Yen Rebounds After G7 Clarifies Concerns of 'Excess'

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The yen rebounded Tuesday, rising from a nearly three-year low against the dollar hit during the previous session, after an official from the Group of Seven said a statement by the group was meant to express "concern about excess moves" in the Japanese currency.

The yen plunged late on Monday after U.S. Treasury Undersecretary Lael Brainard said the United States supports Japan's effort to end deflation and stimulate growth. But she clarified that Japan needed to honor its G7 commitment on market-determined exchange rates.

However, her clarification was not enough to slow the yen's slide. On Tuesday, there was more back and forth from the global finance group. "The G7 statement was misinterpreted. The G7 statement signaled concern about excess moves in the yen," the official said Tuesday. "The G7 is concerned about unilateral guidance on the yen. Japan will be in the spotlight at the G20 in Moscow this weekend."

The official was referring to a meeting of the Group of 20 finance ministers in Moscow this Friday and Saturday.

The G7 said it remained committed to market-determined exchange rates, adding that fiscal and monetary policies must not be directed at devaluing currencies.

(Read More: ADB's Kuroda: BOJ Should Set 2-Year Target for Inflation Goal)

George Dowd, head of foreign exchange at Newedge in Chicago, said that while he does not believe there will be any statement condemning yen weakness, comments out of Japan for the rest of the week could further support the Japanese currency ahead of the G20 meeting. "I would be surprised to see new highs in dollar/yen above 94.07 this week and thus would look for low-risk spots to establish short trading positions in the short term," he said.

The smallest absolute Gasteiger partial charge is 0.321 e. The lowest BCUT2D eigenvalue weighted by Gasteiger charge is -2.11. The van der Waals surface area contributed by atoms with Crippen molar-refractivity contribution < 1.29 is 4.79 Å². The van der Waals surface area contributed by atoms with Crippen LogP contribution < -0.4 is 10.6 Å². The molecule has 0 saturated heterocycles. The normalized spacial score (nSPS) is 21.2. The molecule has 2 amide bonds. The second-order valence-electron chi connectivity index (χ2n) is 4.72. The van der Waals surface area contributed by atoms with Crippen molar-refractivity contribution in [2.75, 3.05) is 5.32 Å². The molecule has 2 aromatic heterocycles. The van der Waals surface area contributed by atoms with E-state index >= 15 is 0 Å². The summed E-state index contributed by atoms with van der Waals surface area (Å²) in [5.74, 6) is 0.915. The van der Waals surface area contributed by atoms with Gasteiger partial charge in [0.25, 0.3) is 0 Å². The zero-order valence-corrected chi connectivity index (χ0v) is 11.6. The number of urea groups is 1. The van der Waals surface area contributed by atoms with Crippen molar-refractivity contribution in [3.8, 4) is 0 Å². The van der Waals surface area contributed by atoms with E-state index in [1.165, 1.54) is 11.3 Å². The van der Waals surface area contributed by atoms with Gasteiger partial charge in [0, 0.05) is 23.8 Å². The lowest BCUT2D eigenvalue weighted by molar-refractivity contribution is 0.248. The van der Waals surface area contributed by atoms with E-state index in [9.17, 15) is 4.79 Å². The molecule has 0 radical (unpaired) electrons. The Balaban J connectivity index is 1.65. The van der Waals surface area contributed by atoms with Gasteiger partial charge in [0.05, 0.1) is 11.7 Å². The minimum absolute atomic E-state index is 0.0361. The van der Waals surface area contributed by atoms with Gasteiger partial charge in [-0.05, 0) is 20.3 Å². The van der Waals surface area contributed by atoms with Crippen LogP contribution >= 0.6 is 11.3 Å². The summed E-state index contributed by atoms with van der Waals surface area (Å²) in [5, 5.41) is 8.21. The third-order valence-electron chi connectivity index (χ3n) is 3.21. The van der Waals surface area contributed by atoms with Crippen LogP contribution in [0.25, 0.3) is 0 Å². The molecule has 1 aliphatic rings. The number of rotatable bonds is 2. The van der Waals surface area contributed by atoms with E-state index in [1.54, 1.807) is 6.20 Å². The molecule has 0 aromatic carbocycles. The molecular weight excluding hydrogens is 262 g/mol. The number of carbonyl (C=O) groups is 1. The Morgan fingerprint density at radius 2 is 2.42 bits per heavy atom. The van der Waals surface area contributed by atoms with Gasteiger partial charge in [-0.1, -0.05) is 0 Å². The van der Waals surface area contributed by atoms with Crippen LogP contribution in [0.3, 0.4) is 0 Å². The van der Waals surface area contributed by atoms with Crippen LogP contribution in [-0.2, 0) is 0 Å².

The dollar last traded at 93.46 yen, down 0.9 percent on the day. That was below Monday's high of 94.42 yen, which was its strongest since May 2010. The greenback has risen 7.8 percent against the yen so far this year.

BNP Paribas said its technical indicators suggested that the dollar was overvalued against the yen at current levels, with fair value estimated at 91.05 yen.

Short-term volatility on the dollar against the yen spiked in the options market in the wake of the G7 statement, closing at 12.988 percent, its highest in 1 1/2 years.


The euro fell 0.6 percent versus the yen to 125.74 yen. On Feb. 6 it hit a nearly three-year high of 127.71 yen. The common currency has risen about 10 percent against the yen, leading to strong protests from some European leaders that a strong euro would hurt a fragile economic recovery.

The yen tumbled earlier in the global session after the G7 currency statement, as markets initially thought Japan had received a green light to continue efforts to reflate its economy.

(Read More: Could Weak Euro Zone GDP Spell End to Austerity?)

"Today's official response from the G7 on ... currency wars raised the stakes for this week's G20 meeting at which Japan may find itself on the hot seat over its aggressive policies to effectively cheapen the yen as a ticket to economic prosperity," said Joe Manimbo, senior market analyst, at Western Union Business Solutions in Washington.

Currency Wars Talk 'Overdone'

The euro was up 0.3 percent against the dollar at $1.3452, benefiting from its rise versus the yen. Gains accelerated after European Central Bank President Mario Draghi said talk about a currency war is way overdone.

Atlanta Federal Reserve Bank President Dennis Lockhart also echoed Draghi's comments, saying that there is no currency war. He declined to comment, however, on the yen's weakness.

Concerns about a bailout for Cyprus, a Spanish political scandal and Italy in the run-up to Feb. 24-25 elections are likely to check gains in the euro.

Jonathan Lewis, founding principal and chief investment officer at Samson Capital Advisors, was not particularly impressed with the euro and has brought his roughly $7 billion fund's "slight overweight" on the currency to "underweight."

"There are green shoots in the euro and there are some positive aspects, but this is not a reason to take the euro to the higher end of the trading range," said Lewis. "There are some outstanding issues in the euro zone and we think the euro in the upper $1.30s is fully valued."

In European bond markets, Spain sold 5.6 billion euros of 6- and 12-month debt, beating the top end of the target amount, but paid a higher yield on the longer-term paper as a political corruption scandal weighed on shaky confidence.

In the United States, the focus will be on the evening's State of the Union address by President Barack Obama for any signs of a deal to avert automatic spending cuts due to take effect March 1.